Il Vicino – Albuquerque, New Mexico
Undoubtedly the most often quoted line on Robert Frost’s poem “Mending Wall” is “good fences make good neighbors.” Frost, a four-time Pulitzer Prize award winning American poet certainly didn’t have Il Vicino (“the neighbor”) in mind when he penned that proverb. Fortunately fences are no obstacle to patrons of this popular contemporary Italian trattoria. A well-regarded neighborhood eatery with three Albuquerque locations, Il Vicino is probably best known for its wood-oven pizza and award-winning brewery with popular micro-brewed ales but it offers much more than that. Known in some circles for prized beers, Il Vicino has a private wine label designed to complement its menu. Victuals include salads, panini-style sandwiches and baked lasagna, too.
Il Vicino has long been a fixture in Albuquerque’s Nob Hill area (3403 Central Avenue, S.E.) with a second location in the far Northeast Heights (11225 Montgomery Boulevard, N.E.). In November, 2009, a third Il Vicino was launched in the burgeoning Northwest side (10701 Coors Blvd, N.W.). You’re never too far away from Il Vicino.
Pizza selections range from the traditional to the artful, from sublime simplicity to complex contemporary. Among the former is the pizza that started it all in 1889 when an Italian pizzaiolo crafted a pizza reflecting the colors of the Italian Sabauda flag and named it for his queen. More than a century and a quarter later, it is widely acknowledged that the red (marinara sauce), white (white mozzarella cheese) and green (fresh basil) pizza crafted the fateful day Queen Margherita visited her summer residence at Capodimont is the progenitor of every pizza crafted ever since. Considering Americans alone consume 100 acres of pizza each day, that’s a lot of pies.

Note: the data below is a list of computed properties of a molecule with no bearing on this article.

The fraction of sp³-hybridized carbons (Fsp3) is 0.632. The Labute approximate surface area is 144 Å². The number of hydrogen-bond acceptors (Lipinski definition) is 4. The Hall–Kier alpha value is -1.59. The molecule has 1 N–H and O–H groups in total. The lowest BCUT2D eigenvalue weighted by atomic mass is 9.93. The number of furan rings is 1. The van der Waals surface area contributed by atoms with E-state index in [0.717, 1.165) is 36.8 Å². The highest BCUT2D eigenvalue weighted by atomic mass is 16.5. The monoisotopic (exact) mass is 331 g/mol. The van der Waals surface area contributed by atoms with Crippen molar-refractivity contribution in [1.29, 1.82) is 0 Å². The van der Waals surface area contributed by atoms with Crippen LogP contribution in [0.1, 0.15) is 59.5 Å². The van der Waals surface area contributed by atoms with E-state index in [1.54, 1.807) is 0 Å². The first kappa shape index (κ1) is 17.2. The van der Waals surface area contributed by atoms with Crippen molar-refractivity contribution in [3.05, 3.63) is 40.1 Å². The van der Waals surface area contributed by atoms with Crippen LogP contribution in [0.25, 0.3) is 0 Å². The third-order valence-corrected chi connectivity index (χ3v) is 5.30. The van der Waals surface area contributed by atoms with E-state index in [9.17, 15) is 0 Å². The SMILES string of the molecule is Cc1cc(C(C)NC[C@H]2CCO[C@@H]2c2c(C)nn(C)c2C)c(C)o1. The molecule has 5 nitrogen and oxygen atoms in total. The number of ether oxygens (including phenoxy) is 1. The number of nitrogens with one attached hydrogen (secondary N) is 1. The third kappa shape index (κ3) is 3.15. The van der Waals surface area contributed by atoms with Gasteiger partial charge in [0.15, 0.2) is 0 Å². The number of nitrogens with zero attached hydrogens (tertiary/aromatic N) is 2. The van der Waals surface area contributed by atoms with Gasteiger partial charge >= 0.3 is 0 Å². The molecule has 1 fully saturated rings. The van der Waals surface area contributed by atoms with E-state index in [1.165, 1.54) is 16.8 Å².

The Pizza Margherita needs no additional adornment; add anything to it and it’s no longer a Pizza Margherita. If a restaurant doesn’t do a decent Pizza Margherita, how can you trust it to craft something more elaborate? When it’s on its game, Il Vicino does it well–a wood-oven baked, thin-crusted pie with just a hint of char on a (usually) crispy crust replete in its outside edges with airy holes. Because of the thinness of the pizza, the pizzaiolis sometimes extricate it from the oven before it’s completely done. That means you’ll occasionally get a doughy, incompletely baked pizza. Unlike cookie dough, near raw pizza dough is nearly inedible. All too often, this is the type of pizza Il Vicino has served me–and other victims…er, guests. At other times (increasingly rare), the pizza is crispy and done to perfection. It’s this lack of consistency that prevents me from rating it higher than I have or from returning with more regularity.
At the Northeast Heights location, the mouth of a ferocious lion (pictured above) serves as the door to the oven in which more than a dozen different pizzas are prepared. Having visited all three Il Vicino restaurants, I believe the leonine oven is responsible for the most consistently well-baked pizzas in the triumvirate of neighborly restaurants.
Non-traditional pizza includes the Pizze Bianca, a white (no tomato sauce) pizza featuring spicy oil, mozzarella, Copocollo ham, Portobello mushrooms, caramelized onions, rosemary, goat cheese, gorgonzola and sun-baked tomatoes. Talk about a delicious departure from the comparatively naked pizza adorned with tomato sauce.